They could appeal to Taylor's competitive side and spread out more of his money to afford other players on a top-heavy roster. If he wants a better supporting cast, they need to pay them. They re-worked Charles Clay's deal for that purpose.
The question is whether Taylor's agent, Adisa Bakari, is amenable to reworking his client's deal. Bakari has overvalued Taylor all along -- that's his job -- and might believe Tyrod is better off testing the market.
Ryan needs to make the playoffs. He said last week he didn't mind being last in passing if his team won. There could be a power struggle over Taylor, but Ryan has the most clout, so as long as he's here, I think Taylor will be here.
But they need to draft another quarterback soon. Cardale Jones is still a project. They can't continue to lose ground by allowing young QBs like Derek Carr, Dak Prescott and Kirk Cousins -- none a first-rounder -- to wind up with other teams and lead playoff resurgences.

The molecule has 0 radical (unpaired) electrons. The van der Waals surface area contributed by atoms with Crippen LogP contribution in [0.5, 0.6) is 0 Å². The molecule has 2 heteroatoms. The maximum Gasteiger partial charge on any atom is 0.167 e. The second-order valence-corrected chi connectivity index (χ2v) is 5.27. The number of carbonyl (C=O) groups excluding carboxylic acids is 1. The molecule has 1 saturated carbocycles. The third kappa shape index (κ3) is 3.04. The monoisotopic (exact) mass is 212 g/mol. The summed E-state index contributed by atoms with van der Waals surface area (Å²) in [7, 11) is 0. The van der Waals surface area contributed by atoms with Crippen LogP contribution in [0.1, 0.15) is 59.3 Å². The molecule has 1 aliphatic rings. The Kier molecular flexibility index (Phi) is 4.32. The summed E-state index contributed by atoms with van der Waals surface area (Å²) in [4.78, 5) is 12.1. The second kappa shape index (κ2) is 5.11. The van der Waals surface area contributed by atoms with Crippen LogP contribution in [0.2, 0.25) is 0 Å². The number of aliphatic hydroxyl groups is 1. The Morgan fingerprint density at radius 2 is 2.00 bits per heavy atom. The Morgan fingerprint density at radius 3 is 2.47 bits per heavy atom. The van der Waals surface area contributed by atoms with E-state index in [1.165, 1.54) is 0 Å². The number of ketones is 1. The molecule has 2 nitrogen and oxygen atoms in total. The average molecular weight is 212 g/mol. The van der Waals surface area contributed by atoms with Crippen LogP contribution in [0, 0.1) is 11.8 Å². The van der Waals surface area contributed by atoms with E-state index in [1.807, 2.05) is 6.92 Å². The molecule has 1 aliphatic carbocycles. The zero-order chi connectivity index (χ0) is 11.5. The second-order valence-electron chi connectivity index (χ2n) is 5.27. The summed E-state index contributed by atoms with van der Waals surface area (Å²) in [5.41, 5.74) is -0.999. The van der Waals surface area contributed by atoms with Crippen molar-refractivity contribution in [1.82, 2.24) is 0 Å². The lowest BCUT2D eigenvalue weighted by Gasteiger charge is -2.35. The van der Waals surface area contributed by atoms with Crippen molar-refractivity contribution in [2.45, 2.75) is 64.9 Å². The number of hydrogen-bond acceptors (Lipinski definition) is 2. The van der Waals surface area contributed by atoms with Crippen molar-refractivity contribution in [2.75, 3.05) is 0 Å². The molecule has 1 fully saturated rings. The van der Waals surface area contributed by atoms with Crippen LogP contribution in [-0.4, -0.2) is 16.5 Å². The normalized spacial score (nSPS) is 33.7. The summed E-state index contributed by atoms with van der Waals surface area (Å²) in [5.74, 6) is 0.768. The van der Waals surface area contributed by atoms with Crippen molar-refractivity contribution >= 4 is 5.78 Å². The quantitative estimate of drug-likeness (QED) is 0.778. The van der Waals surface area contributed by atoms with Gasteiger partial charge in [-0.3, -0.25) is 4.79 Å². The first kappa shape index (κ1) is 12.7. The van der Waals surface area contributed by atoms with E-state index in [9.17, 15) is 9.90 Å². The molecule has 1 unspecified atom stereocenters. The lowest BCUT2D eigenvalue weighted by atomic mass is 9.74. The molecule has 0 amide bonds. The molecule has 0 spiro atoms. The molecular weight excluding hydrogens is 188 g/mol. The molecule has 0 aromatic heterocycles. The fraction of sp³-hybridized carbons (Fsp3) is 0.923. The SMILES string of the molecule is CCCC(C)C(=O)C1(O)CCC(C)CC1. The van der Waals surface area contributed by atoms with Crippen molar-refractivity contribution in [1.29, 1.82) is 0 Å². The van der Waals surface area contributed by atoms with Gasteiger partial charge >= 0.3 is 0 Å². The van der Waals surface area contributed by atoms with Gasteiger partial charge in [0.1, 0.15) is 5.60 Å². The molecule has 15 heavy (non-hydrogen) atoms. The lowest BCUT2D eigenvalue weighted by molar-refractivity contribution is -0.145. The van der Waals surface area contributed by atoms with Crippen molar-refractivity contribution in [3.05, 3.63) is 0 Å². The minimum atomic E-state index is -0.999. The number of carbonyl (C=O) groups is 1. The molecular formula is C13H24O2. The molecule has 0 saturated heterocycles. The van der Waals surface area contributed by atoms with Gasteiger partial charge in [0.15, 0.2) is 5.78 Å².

I think they're spinning their wheels with Taylor. But when simply making the playoffs is the goal, you compromise and settle in the short term. In the end, it shouldn't be about the money but whether Taylor is a good enough passer.
In answer to Steve's question, I imagine coaches and players might get frustrated with Taylor's unwillingness to throw over the middle of the field. Open receivers can't be pleased when Taylor doesn't see them or bails out of the pocket too soon. Offensive linemen praise him publicly, but it's not entirely their fault that Taylor is the NFL's second-most frequently sacked QB.
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Jason Thomas asks: Bills are notably absent from recent national articles about mid-career breakout stars or rookies and second-year players exceeding their draft position. Is this national bias or Whaley's weak draft results?
Sully: Most of Whaley's finds have been in free agency. I'm trying to think of a Bill who has exceeded his draft position since Whaley became GM. Ronald Darby qualified before the season, but has regressed.
Linebacker Preston Brown, guard John Miller and rookie defensive tackle Adolphus Washington are third-round starters. That's as close as I can get to young guys exceeding their draft position. But breakout stars? Hardly.
The first- and second-rounders over the last four years: EJ Manuel, Robert Woods, Kiko Alonso (gone), Sammy Watkins, Cyrus Kouandjio, Darby, Shaq Lawson, Reggie Ragland. It's too early to tell on Lawson and Ragland, but I don't see breakout guys. It's not national bias against Buffalo, either.